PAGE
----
Ana Ribeiro Olympic torch bearer to run wearing a virtual reality headset, showing that passion is as important as innovation in the future of VR.
On a balmy Sunday in São Luís, during the 2016 Olympic festivities, Ana Ribeiro was holding an unlit torch. She also happened to be wearing a virtual reality headset.
At any moment she would be passed the Olympic flame and tromp down a 200-meter stretch of beach, a headset perched above her hairline. But then, at the last second, something went wrong. A security officer pointed at her and said, “What is that thing on your head? You can’t run with this!”
The security guard was following protocol. Those who carry the flame must agree to adhere to the Olympics’ dress code: they can’t wear a mask or any item that obscures the face; they can’t wear cameras; everything except the Olympic shirt must be plain, without branding.
This made matters difficult for Ribeiro, who hoped to carry the torch wearing a Gear VR headset. After all, she had been selected as a torchbearer for her role as a pioneer of VR game development.
“He took the headset from my head,” Ribeiro said. “I was like, ‘It’s authorized! It’s authorized!’ I was trying to put it back on. Then, I started screaming, ‘Virtual reality!’ Then everyone started screaming, ‘For virtual reality!’”
A reporter who had just been interviewing Ribeiro a few minutes earlier emerged from the press bus, shouting that Ribeiro was indeed authorized to wear the headset.
“I managed to keep the headset,” she said. “I ran with the headset. I fought for virtual reality.”
As one of the first indie developers to make the leap to VR, Ribeiro has fought for it in places beyond the world’s most anticipated sporting event. While the fledgling medium has attracted flocks of investors and startups in Silicon Valley, many major game studios are taking a wait-and-see approach to actually producing VR content.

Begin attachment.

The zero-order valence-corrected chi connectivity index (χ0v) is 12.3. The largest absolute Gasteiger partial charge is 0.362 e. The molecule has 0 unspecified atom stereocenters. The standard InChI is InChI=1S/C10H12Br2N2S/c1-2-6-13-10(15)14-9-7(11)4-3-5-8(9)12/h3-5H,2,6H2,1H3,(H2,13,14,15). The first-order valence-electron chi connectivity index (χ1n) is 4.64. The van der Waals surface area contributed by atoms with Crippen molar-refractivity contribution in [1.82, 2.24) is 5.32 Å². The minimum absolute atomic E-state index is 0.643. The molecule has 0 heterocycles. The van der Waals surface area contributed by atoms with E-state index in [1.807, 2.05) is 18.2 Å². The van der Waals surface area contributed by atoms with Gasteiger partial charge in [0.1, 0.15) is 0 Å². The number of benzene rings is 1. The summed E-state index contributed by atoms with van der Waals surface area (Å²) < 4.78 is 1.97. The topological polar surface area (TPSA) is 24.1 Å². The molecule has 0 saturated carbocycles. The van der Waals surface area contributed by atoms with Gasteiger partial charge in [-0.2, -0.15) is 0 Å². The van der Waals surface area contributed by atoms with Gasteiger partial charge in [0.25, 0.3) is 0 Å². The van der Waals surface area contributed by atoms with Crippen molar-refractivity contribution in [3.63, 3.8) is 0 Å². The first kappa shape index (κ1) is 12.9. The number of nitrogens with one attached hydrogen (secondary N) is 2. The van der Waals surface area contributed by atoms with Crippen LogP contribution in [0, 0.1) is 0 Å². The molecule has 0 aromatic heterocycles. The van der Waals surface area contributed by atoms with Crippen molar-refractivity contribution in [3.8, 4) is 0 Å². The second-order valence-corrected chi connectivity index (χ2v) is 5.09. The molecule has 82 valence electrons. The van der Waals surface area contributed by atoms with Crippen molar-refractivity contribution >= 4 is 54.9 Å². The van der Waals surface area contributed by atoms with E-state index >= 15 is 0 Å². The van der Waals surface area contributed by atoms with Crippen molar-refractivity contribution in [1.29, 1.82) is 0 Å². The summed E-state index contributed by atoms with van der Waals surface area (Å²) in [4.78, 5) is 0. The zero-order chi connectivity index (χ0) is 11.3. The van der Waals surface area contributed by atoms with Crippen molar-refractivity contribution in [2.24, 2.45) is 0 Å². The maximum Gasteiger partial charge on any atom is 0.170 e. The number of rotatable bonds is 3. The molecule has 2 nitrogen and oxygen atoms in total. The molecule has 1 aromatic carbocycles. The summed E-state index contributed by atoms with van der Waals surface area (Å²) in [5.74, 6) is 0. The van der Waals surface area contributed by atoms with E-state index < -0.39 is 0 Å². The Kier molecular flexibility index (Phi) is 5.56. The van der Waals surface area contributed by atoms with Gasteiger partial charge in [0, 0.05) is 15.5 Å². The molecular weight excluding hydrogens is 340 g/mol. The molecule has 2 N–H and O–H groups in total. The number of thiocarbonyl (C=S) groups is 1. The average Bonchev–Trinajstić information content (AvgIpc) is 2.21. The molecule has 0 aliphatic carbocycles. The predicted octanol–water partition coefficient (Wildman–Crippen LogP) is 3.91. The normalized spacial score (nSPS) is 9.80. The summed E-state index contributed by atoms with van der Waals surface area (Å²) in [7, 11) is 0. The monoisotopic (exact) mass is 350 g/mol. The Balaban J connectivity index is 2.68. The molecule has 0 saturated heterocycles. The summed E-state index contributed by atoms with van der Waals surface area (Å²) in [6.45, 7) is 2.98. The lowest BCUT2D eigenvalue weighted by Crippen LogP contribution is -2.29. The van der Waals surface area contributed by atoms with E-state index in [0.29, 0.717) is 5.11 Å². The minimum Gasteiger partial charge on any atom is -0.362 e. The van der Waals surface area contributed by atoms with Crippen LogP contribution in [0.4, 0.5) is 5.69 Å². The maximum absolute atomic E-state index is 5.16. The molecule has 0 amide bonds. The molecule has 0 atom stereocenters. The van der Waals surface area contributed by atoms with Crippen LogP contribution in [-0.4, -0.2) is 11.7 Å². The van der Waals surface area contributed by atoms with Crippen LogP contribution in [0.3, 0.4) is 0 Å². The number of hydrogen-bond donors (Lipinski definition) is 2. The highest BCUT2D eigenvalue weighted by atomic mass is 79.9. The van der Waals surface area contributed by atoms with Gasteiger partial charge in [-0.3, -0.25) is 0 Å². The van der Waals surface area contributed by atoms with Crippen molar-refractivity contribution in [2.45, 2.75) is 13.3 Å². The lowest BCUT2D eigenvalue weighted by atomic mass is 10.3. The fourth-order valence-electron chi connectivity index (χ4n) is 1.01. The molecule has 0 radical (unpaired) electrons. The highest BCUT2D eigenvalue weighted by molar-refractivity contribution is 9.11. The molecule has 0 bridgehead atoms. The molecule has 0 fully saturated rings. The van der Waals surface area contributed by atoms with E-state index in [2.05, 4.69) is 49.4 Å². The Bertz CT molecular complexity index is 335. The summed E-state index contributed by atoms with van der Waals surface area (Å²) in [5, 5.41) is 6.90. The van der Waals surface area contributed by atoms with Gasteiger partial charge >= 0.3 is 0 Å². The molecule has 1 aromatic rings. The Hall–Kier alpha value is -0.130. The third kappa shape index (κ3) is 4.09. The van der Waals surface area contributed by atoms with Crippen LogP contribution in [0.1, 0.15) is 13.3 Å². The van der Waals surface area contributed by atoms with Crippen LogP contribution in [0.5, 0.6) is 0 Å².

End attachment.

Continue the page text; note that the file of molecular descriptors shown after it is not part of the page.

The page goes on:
Thus it has fallen upon small studios to pick up the slack and craft new experiences. At this early, pivotal junction in the medium, the success of VR in the public’s eye weighs on the shoulders of small studios taking on enormous challenges.
Right now, most of Ribeiro’s late nights are dedicated to debugging Pixel Ripped, her first VR project. In the game, the player is a student trying to sneak in a few minutes with a Game Boy during class. When the game is released for PlayStation VR in January, she will find out if her bet on VR pays off.
In 2014, Ribeiro gave up a stable job processing divorces for the Brazilian government in order to pursue a career in game development. She moved to England, then Canada, where she formed her studio. By the time she returned home for the Olympic festivities in 2016, she was being recognized as a pioneer of VR.
Though Ribeiro’s story appears triumphant, it’s not time to celebrate yet. Ribeiro says it would have been practically impossible for her to become a VR developer if she had remained in Brazil. It is still very much in question whether or not VR will catch on worldwide, let alone nationwide.